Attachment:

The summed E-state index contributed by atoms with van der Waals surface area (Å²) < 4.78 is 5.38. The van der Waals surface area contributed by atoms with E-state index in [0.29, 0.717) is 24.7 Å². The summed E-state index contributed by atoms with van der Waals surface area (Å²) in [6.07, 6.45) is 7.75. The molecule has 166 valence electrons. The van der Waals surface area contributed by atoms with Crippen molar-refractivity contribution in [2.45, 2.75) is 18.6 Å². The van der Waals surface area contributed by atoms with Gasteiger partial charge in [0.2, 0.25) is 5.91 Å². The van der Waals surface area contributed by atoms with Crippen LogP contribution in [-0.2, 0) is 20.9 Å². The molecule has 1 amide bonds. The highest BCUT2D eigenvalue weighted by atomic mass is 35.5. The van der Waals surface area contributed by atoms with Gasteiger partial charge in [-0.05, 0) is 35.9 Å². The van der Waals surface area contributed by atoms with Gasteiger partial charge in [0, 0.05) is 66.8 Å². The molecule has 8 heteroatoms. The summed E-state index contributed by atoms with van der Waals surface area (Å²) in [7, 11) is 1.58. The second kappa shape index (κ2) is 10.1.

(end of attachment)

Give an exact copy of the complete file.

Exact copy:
The summed E-state index contributed by atoms with van der Waals surface area (Å²) < 4.78 is 5.38. The van der Waals surface area contributed by atoms with E-state index in [0.29, 0.717) is 24.7 Å². The summed E-state index contributed by atoms with van der Waals surface area (Å²) in [6.07, 6.45) is 7.75. The molecule has 166 valence electrons. The van der Waals surface area contributed by atoms with Crippen molar-refractivity contribution in [2.45, 2.75) is 18.6 Å². The van der Waals surface area contributed by atoms with Gasteiger partial charge in [0.2, 0.25) is 5.91 Å². The van der Waals surface area contributed by atoms with Crippen LogP contribution in [-0.2, 0) is 20.9 Å². The molecule has 1 amide bonds. The highest BCUT2D eigenvalue weighted by atomic mass is 35.5. The van der Waals surface area contributed by atoms with Gasteiger partial charge in [-0.05, 0) is 35.9 Å². The van der Waals surface area contributed by atoms with Gasteiger partial charge in [0, 0.05) is 66.8 Å². The molecule has 8 heteroatoms. The summed E-state index contributed by atoms with van der Waals surface area (Å²) in [7, 11) is 1.58. The second kappa shape index (κ2) is 10.1.